Archive for October, 2010

Minor conflicts over Small Wars

Sadie Jones’ second novel Small Wars featured in our choices because of the author’s planned visit to the Durham Book Festival later this month. (October 24th, for anyone who’s keen to go).
http://www.durhambookfestival.com/home.html

Certainly there are plenty of aspects to the novel to make for a lively question and answer session. The novel centres on soldier Hal Treherne who is posted to Cyprus in the 1950s and is followed by his wife Clara and their young twin daughters. The brutalities of the war change Hal and have a devastating effect on his relationship. But the novel is more than Hal and Clara’s domestic affairs, as it spares little detail on the atrocities of war. There are obvious present-day parallels: bullying soldiers, sectarianism, guerilla attacks on occupying forces and the terrible family tragedies that accompany each individual soldier’s death.
It was a book that most readers praised highly, although Mike and Margaret, who weren’t able to attend the meeting, e-mailed their views that the writing quality was poor and the characterization weak; even though they found the story more engrossing once the action started, they felt the writing remained “sloppy.” They also felt the present-day paralells were limited, partly because families no longer go out to war zones. Jill, on the other hand, who also couldn’t come along, said she enjoyed the novel, found it very moving and really empathised with Hal and his sense of helplessness in the face of the many atrocities of the war.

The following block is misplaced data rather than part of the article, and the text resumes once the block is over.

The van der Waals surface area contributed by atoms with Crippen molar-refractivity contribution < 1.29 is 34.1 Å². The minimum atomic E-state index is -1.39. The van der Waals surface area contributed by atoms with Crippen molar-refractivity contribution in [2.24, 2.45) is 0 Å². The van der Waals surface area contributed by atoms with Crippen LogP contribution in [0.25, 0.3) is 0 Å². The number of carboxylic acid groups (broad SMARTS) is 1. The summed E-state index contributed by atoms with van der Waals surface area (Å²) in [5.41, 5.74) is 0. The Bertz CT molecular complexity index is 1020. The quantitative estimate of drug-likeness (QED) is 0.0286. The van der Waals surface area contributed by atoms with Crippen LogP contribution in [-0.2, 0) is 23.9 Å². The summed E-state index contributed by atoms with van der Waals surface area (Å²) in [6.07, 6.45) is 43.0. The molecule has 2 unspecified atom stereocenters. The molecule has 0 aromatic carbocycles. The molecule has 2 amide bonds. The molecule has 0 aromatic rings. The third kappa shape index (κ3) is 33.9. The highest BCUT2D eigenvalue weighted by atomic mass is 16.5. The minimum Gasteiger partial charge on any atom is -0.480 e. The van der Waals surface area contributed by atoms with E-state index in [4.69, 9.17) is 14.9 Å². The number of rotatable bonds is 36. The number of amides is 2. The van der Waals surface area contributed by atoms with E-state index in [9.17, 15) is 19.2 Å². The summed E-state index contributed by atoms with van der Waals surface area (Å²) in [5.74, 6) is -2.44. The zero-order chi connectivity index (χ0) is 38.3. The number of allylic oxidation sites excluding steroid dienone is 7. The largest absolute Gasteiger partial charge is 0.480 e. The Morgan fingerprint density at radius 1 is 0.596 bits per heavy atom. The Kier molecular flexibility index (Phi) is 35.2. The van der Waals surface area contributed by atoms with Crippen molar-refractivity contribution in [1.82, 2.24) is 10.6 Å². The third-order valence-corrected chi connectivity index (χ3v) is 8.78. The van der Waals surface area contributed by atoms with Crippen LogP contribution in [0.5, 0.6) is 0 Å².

Ann loved the book, feeling that it worked on many levels, including that of a love story. She enjoyed the understated quality of Jones’ writing. Certainly, the author seems very good at writing repression and what is not said.  We felt Clara may act as Hal’s conscience; or perhaps, as Hannah suggested, Hal represented the army and Clara civilisation. For Maisie, the novel was authentic in its portrayal of the 1950s and her own army experiences led her to feel the characters were well-drawn. I struggled with this; I couldn’t decide whether Hall’s repressed nature was a true reflection of how such a character would be, given the times, or whether he was something of a stereotype.
Colin found it flowing and felt the character or story voids were deliberate, leaving the reader able to use their imagination. Paula enjoyed the novel’s complexity and its examination of flawed heroes. Welcome to new member Jacqui, who also enjoyed the work. Janet, however, felt she was unsure of what the novel was trying to deliver and found the shifting points of view unconvincing. It was a really enjoyable discussion which went on too long to include everyone’s comments, so apologies for that!
Ann started an enjoyable conversational thread by asking what books we keep returning to. They included Pride and Prejudice, The Heart of the Matter, To Kill a Mockingbird, The Time Traveller’s Wife and The Woman in Black.
Do join us in November for our discussion of Liz Jensen’s The Rapture. Kim has ordered more copies so I’m sure they’ll arrive in the shop soon.
Next meeting: Tuesday November 2nd, 6.30pm at Doolally’s in Marygate. The Rapture by Liz Jensen.

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About the book group

The Berwick Book Group meets on the first Tuesday of every month at the First Class Passenger Lounge on the platform of Berwick Train Station at 6.30pm.

If you would like more information about what the group is reading, please visit www.newwritingnorth.com/submit/join-berwick-book-group.

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